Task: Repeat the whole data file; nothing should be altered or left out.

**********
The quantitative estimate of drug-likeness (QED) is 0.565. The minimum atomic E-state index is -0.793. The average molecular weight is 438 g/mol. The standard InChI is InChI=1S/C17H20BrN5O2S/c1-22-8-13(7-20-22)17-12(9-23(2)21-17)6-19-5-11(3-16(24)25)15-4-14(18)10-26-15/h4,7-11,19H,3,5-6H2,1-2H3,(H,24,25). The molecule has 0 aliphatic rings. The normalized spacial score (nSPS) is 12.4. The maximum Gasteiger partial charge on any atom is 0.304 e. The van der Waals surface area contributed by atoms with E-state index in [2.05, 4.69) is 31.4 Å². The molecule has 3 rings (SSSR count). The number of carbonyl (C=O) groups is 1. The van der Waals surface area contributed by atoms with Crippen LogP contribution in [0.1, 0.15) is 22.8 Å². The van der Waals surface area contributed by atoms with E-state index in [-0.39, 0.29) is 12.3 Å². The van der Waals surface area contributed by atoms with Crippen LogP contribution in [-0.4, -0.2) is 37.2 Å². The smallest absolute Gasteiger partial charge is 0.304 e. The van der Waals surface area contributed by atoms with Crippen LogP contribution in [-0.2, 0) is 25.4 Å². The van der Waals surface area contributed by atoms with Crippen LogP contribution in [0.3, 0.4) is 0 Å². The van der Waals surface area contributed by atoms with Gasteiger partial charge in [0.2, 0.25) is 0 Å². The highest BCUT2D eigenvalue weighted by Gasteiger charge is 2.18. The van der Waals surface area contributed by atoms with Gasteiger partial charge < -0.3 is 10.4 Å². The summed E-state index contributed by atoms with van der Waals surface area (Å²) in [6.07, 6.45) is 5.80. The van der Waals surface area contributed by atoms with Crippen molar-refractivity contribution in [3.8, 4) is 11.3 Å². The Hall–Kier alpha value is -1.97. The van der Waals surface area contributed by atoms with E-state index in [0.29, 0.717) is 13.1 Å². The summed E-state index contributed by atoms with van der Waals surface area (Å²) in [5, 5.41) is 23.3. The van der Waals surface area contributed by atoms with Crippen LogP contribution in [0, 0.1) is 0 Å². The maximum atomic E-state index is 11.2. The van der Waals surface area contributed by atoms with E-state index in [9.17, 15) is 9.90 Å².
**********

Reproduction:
The quantitative estimate of drug-likeness (QED) is 0.565. The minimum atomic E-state index is -0.793. The average molecular weight is 438 g/mol. The standard InChI is InChI=1S/C17H20BrN5O2S/c1-22-8-13(7-20-22)17-12(9-23(2)21-17)6-19-5-11(3-16(24)25)15-4-14(18)10-26-15/h4,7-11,19H,3,5-6H2,1-2H3,(H,24,25). The molecule has 0 aliphatic rings. The normalized spacial score (nSPS) is 12.4. The maximum Gasteiger partial charge on any atom is 0.304 e. The van der Waals surface area contributed by atoms with E-state index in [2.05, 4.69) is 31.4 Å². The molecule has 3 rings (SSSR count). The number of carbonyl (C=O) groups is 1. The van der Waals surface area contributed by atoms with Crippen LogP contribution in [0.1, 0.15) is 22.8 Å². The van der Waals surface area contributed by atoms with E-state index in [-0.39, 0.29) is 12.3 Å². The van der Waals surface area contributed by atoms with Crippen LogP contribution in [-0.4, -0.2) is 37.2 Å². The smallest absolute Gasteiger partial charge is 0.304 e. The van der Waals surface area contributed by atoms with Crippen LogP contribution in [-0.2, 0) is 25.4 Å². The van der Waals surface area contributed by atoms with Crippen LogP contribution in [0.3, 0.4) is 0 Å². The van der Waals surface area contributed by atoms with Gasteiger partial charge in [0.2, 0.25) is 0 Å². The highest BCUT2D eigenvalue weighted by Gasteiger charge is 2.18. The van der Waals surface area contributed by atoms with Gasteiger partial charge < -0.3 is 10.4 Å². The summed E-state index contributed by atoms with van der Waals surface area (Å²) in [6.07, 6.45) is 5.80. The van der Waals surface area contributed by atoms with Crippen molar-refractivity contribution in [3.8, 4) is 11.3 Å². The Hall–Kier alpha value is -1.97. The van der Waals surface area contributed by atoms with E-state index in [0.29, 0.717) is 13.1 Å². The summed E-state index contributed by atoms with van der Waals surface area (Å²) in [5, 5.41) is 23.3. The van der Waals surface area contributed by atoms with Crippen LogP contribution in [0, 0.1) is 0 Å². The maximum atomic E-state index is 11.2. The van der Waals surface area contributed by atoms with E-state index in [9.17, 15) is 9.90 Å².